small arms fire was encountered. We made repeated glide bombing runs and completely
destroyed all the bridges. We even brought gun camera pictures back to prove the bridges
were destroyed.

After a final check of the target area, we joined up, inspected our wingmen for damage and
headed home. Mr. Michener plus most of the ship's crew watched from Vulture's Row as
Dog Fannin, the landing signal officer, brought us back aboard. With all the pilots returning
to the ship safe and on time, the Admiral was seen to be dancing with joy on the flag

From that moment on, the Admiral had a soft spot in his heart for the attack pilots. I think
his fatherly regard for us had a bearing on what happened in port after the raid on Toko-ri.
The raid on Toko-ri was exciting; but in our minds, it was dwarfed by the incident that
occurred at the end of this tour on the line. The operation was officially named

The third tour had been particularly savage for VF-54. Five of our pilots had been shot
down. Three not recovered. I had been shot down for the third time. The mechanics and
ordnancemen had worked back-breaking hours under medieval conditions to keep the
planes flying, and finally we were headed for Yokosuka for ten days of desperately needed
R & R.

As we steamed up the coast of Japan, the Air Group Commander, CDR Marsh Beebe,
called CDR Trum, the CO of the Corsair squadron, and me to his office. He told us that the
prop squadrons would participate in an exercise dreamed up by the commanding officer of
the ship. It had been named OPERATION PINWHEEL.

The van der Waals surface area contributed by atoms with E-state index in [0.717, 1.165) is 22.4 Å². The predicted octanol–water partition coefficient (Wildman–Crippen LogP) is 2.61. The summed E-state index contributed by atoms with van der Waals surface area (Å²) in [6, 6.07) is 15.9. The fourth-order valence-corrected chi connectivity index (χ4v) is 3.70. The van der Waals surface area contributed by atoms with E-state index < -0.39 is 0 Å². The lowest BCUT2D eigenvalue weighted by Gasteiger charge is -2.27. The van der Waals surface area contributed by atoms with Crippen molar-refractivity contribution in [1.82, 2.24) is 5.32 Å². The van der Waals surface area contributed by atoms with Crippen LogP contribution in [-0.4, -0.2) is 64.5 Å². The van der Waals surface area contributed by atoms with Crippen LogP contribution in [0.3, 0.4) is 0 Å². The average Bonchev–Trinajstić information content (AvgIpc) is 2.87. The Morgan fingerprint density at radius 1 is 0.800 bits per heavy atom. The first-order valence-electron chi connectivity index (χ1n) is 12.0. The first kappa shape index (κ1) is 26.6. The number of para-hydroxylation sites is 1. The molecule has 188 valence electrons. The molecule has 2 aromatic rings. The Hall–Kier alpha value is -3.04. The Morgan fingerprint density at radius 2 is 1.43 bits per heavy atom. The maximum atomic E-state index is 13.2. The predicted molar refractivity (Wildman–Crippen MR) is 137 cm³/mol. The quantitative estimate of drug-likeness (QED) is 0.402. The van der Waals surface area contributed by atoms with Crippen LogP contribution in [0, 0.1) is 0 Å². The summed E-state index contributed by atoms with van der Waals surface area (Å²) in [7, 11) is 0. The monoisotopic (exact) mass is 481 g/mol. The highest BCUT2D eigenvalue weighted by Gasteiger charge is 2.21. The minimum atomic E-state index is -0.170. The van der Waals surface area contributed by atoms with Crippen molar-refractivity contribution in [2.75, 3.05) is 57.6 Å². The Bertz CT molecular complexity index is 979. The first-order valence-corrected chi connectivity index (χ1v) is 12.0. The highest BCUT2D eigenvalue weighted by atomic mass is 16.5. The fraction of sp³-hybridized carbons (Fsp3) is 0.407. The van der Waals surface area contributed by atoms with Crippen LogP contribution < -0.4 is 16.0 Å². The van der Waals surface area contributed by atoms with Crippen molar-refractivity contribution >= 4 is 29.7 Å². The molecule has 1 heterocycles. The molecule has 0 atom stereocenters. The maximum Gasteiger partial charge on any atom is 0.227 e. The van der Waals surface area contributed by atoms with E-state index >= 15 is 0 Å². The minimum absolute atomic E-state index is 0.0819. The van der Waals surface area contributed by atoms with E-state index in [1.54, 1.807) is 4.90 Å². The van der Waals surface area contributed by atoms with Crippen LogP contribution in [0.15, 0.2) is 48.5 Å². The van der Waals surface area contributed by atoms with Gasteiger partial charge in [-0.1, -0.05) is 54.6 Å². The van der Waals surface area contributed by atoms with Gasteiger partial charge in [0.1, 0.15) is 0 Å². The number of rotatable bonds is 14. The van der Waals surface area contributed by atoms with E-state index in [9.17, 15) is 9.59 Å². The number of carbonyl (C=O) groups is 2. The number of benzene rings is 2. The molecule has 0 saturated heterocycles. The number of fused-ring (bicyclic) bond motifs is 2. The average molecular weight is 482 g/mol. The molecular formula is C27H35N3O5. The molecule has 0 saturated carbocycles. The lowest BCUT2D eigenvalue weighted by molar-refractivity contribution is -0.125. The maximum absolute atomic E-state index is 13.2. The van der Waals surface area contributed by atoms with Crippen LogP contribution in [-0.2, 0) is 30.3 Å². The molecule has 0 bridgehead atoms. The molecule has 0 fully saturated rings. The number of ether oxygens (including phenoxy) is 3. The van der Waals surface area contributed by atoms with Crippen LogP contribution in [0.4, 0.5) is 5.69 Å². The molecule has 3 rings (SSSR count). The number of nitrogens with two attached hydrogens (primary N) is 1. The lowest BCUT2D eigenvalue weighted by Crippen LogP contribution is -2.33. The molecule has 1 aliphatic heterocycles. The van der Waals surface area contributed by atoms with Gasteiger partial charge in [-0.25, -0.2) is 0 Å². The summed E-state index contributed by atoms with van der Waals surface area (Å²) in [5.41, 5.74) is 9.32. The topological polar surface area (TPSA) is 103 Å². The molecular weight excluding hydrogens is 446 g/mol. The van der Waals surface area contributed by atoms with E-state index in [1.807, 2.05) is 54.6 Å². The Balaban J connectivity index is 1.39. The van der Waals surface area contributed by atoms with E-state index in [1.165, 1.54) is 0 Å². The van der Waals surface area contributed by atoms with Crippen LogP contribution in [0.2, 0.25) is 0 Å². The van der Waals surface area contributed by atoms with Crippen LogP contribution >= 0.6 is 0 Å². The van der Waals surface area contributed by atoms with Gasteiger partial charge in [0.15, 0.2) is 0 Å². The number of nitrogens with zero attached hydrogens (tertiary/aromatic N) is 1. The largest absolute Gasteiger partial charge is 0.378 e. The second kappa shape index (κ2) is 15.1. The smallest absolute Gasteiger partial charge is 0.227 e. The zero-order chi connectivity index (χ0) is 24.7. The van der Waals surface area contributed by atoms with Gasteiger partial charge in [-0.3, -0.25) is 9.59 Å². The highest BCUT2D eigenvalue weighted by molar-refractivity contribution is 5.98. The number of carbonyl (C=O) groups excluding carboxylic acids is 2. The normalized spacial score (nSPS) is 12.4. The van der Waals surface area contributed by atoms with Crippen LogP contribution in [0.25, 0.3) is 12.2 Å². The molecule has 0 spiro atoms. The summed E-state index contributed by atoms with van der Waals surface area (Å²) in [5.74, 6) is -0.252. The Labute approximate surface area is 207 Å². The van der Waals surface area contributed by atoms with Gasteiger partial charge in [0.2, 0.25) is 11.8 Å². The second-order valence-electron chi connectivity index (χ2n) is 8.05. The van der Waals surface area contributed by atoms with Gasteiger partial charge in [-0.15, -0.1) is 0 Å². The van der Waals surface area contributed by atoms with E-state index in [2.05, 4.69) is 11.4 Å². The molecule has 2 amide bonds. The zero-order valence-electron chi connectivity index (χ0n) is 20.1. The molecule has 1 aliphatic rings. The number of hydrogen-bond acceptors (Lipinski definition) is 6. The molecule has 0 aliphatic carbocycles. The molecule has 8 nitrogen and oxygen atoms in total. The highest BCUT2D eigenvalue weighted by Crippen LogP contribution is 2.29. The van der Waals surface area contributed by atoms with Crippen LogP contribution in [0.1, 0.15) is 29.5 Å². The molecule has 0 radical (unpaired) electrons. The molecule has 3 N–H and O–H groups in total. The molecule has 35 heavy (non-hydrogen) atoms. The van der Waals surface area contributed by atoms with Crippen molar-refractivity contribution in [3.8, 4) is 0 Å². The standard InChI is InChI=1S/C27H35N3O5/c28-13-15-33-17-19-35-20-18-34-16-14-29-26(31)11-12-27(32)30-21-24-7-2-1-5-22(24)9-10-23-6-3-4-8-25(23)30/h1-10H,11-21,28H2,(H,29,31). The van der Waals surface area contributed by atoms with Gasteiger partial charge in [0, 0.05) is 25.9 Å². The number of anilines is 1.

The Corsairs and Skyraiders were to be tied down on the port side of the flight deck; and
upon signal from the bridge, all engines were to be turned up to full power to assist the
tugs in pulling the ship along side the dock.

CDR Trum and I both said to Beebe, "You realize that those engines are vital to the survival
of all the attack pilots. We fly those single engine planes 300 to 400 miles from the ship
over freezing water and over very hostile land. Overstressing these engines is not going to
make any of us very happy." Marsh knew the danger; but he said, "The captain of the ship,
CAPT. Wheelock, wants this done, so do it!"

As soon as the news of this brilliant scheme hit the ready rooms, the operation was quickly
named OPERATION PIN HEAD; and CAPT. Wheelock became known as CAPT. Wheelchock.
On the evening before arriving in port, I talked with CDR Trum and told him, "I don't know
what you are going to do, but I am telling my pilots that our lives depend on those engines
and do not give them more than half power; and if that engine temperature even begins to
rise, cut back to idle."That is what they did.

About an hour after the ship had been secured to the dock, the Air Group Commander
screamed over the ships intercom for Gray and Trum to report to his office. When we
walked in and saw the pale look on Beebe's face, it was apparent that CAPT. Wheelock, in
conjunction with the ship's proctologist, had cut a new aperture in poor old Marsh.
The ship's CO had gone ballistic when he didn't get the full power from the lashed down
Corsairs and Skyraiders, and he informed CDR Beebe that his fitness report would reflect
this miserable performance of duty.

The Air Group Commander had flown his share of strikes, and it was a shame that he
became the focus of the wrath of CAPT. Wheelock for something he had not done.
However, tensions were high; and in the heat of the moment, he informed CDR Trum and